• Religion is only as good as the extent to which it enhances love for a common humanity, generous, altruistic behavior goes with the grain of human nature and not against it,
  • The starting place for a life of greater love is right in front of you,
  • Love is not just being nice, it is actually hard work, and must sometimes run the risk of confrontation with evil,
  • Love is the most essential aspect of being human and is our ultimate salvation,
  • In the giving of self lies the unsought-for discovery of self.

At the end of the day as we leaf through our holiday catalogs we must decide for ourselves what is graceful living. I suggest as a way of setting a course for the New Year to evaluate what beliefs you hold about the "good life". Have those beliefs supported and enriched you? If not, then take some time and write down what has value for you. Ask hard questions about your life. Have you become complacent? Do live with intention? Do you feel burdened with things? Conversely, do you have enough? Do you hunger for more and feel less then deserving? The first person to treat with kindness and compassion is your self. I am not yet a swan and the guidepost I seek is still hidden yet I know the choice of how I should live is mine. Begin simply, as Mother Theresa has stated and Dr. Post echoes "Do small things with great kindness."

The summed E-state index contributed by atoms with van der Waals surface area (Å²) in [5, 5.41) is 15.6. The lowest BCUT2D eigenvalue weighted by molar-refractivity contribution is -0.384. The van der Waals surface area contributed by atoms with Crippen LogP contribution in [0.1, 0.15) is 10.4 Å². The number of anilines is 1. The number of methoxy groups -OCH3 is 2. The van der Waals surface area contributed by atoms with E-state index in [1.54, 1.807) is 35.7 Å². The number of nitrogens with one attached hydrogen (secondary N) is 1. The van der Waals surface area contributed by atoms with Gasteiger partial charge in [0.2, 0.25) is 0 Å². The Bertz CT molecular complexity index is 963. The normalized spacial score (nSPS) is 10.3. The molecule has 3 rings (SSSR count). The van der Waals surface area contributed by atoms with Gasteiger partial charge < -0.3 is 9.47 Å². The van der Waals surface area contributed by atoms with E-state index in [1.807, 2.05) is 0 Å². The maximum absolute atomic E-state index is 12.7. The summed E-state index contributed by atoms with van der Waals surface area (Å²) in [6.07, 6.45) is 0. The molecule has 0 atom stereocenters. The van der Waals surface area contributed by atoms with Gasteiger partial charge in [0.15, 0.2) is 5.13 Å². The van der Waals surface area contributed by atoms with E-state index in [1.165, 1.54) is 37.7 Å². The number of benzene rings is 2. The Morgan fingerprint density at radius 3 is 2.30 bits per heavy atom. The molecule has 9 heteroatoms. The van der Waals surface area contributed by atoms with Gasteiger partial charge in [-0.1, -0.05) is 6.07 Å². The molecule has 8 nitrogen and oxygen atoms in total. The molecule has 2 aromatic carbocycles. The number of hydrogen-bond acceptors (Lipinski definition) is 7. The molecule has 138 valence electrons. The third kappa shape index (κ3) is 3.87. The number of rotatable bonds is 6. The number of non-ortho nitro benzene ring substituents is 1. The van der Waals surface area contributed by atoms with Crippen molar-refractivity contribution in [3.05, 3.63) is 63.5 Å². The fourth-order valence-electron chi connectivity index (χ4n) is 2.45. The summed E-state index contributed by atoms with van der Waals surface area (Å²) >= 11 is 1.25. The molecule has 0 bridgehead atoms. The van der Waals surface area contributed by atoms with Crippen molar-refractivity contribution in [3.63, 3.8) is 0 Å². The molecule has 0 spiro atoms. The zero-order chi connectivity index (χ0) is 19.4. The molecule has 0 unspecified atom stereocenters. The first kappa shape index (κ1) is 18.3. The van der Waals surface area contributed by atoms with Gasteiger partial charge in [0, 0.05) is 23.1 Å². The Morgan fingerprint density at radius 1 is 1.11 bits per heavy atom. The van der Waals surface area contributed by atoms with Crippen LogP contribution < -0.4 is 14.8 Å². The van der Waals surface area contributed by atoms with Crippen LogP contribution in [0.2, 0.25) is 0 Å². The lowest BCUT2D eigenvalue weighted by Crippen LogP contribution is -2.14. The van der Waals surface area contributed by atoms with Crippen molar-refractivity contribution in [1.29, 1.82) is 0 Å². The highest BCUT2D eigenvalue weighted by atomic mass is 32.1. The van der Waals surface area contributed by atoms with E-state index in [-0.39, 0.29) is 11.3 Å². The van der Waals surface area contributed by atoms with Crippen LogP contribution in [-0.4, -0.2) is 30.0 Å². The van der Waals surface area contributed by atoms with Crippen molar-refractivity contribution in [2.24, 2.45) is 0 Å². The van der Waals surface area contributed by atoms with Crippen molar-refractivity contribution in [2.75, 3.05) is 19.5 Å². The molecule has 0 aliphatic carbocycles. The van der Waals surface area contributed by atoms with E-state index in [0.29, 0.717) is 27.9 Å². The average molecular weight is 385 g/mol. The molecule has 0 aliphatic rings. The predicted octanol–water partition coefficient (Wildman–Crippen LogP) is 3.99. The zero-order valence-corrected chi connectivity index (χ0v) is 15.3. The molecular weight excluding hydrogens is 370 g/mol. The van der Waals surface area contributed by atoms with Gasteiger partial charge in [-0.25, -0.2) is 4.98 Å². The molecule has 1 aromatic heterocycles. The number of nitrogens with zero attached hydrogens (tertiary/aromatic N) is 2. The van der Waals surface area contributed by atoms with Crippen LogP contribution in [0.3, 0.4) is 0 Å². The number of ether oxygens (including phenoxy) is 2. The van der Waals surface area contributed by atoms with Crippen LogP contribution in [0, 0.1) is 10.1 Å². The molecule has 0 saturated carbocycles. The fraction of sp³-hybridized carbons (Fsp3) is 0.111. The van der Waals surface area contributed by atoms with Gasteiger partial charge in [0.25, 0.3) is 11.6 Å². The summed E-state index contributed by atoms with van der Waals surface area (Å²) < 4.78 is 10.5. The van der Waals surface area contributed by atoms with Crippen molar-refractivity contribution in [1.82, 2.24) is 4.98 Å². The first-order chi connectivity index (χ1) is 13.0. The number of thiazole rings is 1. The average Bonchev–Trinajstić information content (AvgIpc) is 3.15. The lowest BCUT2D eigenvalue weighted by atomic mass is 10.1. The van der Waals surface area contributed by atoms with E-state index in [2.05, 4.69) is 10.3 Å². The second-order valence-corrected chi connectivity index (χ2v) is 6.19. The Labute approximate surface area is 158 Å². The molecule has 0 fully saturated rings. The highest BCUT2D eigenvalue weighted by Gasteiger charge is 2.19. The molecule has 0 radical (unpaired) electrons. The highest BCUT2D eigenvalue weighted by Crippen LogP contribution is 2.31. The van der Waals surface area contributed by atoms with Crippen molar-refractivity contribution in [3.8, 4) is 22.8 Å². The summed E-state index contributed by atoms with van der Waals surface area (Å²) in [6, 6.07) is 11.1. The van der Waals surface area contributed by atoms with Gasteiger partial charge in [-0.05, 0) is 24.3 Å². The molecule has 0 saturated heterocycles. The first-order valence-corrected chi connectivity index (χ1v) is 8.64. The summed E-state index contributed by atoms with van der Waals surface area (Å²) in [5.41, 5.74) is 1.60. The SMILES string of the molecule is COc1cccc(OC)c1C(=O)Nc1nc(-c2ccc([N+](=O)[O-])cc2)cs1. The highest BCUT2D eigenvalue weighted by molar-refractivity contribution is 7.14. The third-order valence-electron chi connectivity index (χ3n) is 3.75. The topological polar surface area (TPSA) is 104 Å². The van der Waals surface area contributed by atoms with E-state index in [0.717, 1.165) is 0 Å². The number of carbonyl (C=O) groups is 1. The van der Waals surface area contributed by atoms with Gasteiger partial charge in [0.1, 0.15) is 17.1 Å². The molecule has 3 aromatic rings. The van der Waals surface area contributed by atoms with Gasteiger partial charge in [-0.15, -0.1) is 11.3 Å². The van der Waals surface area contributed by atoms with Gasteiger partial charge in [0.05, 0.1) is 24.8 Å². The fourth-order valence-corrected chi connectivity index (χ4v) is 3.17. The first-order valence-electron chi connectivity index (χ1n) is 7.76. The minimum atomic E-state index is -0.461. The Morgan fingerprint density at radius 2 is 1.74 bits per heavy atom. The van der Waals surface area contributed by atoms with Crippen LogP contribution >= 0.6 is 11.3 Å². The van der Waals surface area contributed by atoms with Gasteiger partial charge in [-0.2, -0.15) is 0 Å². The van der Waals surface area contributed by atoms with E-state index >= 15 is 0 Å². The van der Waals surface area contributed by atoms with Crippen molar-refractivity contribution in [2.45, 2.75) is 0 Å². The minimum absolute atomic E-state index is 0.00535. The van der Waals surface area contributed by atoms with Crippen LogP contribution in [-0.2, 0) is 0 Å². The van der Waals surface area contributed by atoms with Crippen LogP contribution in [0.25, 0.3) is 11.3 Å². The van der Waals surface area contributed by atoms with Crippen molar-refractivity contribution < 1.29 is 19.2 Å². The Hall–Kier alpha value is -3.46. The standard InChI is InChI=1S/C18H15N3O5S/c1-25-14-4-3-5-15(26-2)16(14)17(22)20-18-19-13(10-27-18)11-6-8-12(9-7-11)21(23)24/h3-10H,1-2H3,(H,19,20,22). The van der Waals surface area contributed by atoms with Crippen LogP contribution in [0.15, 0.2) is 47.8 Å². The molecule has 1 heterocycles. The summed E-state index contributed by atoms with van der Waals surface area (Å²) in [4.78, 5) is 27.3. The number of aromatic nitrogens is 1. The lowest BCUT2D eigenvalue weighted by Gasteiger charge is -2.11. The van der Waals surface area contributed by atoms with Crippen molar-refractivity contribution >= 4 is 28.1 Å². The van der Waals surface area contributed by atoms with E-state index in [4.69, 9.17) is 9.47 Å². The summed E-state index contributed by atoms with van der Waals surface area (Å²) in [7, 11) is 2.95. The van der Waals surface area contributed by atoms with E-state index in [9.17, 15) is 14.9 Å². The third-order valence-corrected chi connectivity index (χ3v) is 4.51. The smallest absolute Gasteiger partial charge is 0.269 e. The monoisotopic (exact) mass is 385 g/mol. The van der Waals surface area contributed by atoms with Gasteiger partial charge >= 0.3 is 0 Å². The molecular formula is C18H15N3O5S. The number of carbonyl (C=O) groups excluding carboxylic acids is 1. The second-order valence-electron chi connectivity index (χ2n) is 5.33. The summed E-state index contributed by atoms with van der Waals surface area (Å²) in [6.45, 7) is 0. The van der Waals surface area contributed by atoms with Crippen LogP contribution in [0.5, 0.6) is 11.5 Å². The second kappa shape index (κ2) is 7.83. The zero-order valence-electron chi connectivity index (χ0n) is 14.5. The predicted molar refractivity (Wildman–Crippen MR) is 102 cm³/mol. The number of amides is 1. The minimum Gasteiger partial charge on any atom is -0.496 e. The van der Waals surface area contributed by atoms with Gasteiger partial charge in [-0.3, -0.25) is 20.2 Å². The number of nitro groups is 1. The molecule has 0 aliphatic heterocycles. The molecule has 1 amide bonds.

Spirituality & Health Magazine: www.SpiritualityHealth.com December 2003 issue.
Science & Spirit Magazine: www.science-spirit.org September-December 2003 issue.

© Copyright 2003 Rev. Sandra Lee Schubert.  All Rights Reserved.